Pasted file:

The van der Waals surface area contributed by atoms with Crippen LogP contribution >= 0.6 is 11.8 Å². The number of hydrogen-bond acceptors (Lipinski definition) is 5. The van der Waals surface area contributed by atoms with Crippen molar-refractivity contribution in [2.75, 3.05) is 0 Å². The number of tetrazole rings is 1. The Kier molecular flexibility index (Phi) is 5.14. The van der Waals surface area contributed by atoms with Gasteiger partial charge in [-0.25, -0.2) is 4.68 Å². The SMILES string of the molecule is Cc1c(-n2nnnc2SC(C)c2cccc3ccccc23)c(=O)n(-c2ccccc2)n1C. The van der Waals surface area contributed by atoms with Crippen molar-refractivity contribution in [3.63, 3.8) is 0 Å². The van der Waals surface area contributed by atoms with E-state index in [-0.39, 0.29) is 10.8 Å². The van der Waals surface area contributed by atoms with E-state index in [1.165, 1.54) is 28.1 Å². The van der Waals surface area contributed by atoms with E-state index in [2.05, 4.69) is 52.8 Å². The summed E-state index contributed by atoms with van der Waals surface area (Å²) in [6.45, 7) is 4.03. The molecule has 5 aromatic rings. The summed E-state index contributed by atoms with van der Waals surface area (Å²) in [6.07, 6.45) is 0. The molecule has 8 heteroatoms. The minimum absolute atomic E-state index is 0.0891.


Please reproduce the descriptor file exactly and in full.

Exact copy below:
The van der Waals surface area contributed by atoms with Crippen LogP contribution >= 0.6 is 11.8 Å². The number of hydrogen-bond acceptors (Lipinski definition) is 5. The van der Waals surface area contributed by atoms with Crippen molar-refractivity contribution in [2.75, 3.05) is 0 Å². The number of tetrazole rings is 1. The Kier molecular flexibility index (Phi) is 5.14. The van der Waals surface area contributed by atoms with Gasteiger partial charge in [-0.25, -0.2) is 4.68 Å². The SMILES string of the molecule is Cc1c(-n2nnnc2SC(C)c2cccc3ccccc23)c(=O)n(-c2ccccc2)n1C. The van der Waals surface area contributed by atoms with Crippen molar-refractivity contribution in [3.63, 3.8) is 0 Å². The van der Waals surface area contributed by atoms with E-state index in [-0.39, 0.29) is 10.8 Å². The van der Waals surface area contributed by atoms with E-state index in [1.165, 1.54) is 28.1 Å². The van der Waals surface area contributed by atoms with E-state index in [2.05, 4.69) is 52.8 Å². The summed E-state index contributed by atoms with van der Waals surface area (Å²) in [6.45, 7) is 4.03. The molecule has 5 aromatic rings. The summed E-state index contributed by atoms with van der Waals surface area (Å²) in [6.07, 6.45) is 0. The molecule has 8 heteroatoms. The minimum absolute atomic E-state index is 0.0891.